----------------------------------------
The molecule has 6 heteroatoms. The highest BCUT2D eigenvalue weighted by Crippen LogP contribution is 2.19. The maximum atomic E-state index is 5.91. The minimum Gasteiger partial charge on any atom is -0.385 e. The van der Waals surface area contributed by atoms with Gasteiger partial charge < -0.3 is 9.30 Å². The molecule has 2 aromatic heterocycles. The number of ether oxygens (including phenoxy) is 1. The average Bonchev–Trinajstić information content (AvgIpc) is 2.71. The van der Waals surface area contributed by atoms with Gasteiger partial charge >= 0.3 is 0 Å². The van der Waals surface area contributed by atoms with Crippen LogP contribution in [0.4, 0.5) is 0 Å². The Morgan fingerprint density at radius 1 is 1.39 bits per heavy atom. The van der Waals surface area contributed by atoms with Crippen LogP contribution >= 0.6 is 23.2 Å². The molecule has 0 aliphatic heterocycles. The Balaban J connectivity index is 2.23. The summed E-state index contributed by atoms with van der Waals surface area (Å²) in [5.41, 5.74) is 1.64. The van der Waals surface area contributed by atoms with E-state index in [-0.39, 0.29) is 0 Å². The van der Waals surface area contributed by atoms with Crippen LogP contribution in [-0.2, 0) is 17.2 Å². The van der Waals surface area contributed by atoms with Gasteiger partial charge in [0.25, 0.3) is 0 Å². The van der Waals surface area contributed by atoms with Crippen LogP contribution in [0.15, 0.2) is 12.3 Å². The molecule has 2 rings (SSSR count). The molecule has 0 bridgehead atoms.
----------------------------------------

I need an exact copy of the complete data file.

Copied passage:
The molecule has 6 heteroatoms. The highest BCUT2D eigenvalue weighted by Crippen LogP contribution is 2.19. The maximum atomic E-state index is 5.91. The minimum Gasteiger partial charge on any atom is -0.385 e. The van der Waals surface area contributed by atoms with Gasteiger partial charge < -0.3 is 9.30 Å². The molecule has 2 aromatic heterocycles. The number of ether oxygens (including phenoxy) is 1. The average Bonchev–Trinajstić information content (AvgIpc) is 2.71. The van der Waals surface area contributed by atoms with Gasteiger partial charge >= 0.3 is 0 Å². The van der Waals surface area contributed by atoms with Crippen LogP contribution in [0.4, 0.5) is 0 Å². The Morgan fingerprint density at radius 1 is 1.39 bits per heavy atom. The van der Waals surface area contributed by atoms with Crippen LogP contribution >= 0.6 is 23.2 Å². The molecule has 0 aliphatic heterocycles. The Balaban J connectivity index is 2.23. The summed E-state index contributed by atoms with van der Waals surface area (Å²) in [5.41, 5.74) is 1.64. The van der Waals surface area contributed by atoms with E-state index in [-0.39, 0.29) is 0 Å². The van der Waals surface area contributed by atoms with Crippen LogP contribution in [-0.2, 0) is 17.2 Å². The van der Waals surface area contributed by atoms with Gasteiger partial charge in [0.25, 0.3) is 0 Å². The van der Waals surface area contributed by atoms with Crippen LogP contribution in [0.15, 0.2) is 12.3 Å². The molecule has 2 rings (SSSR count). The molecule has 0 bridgehead atoms.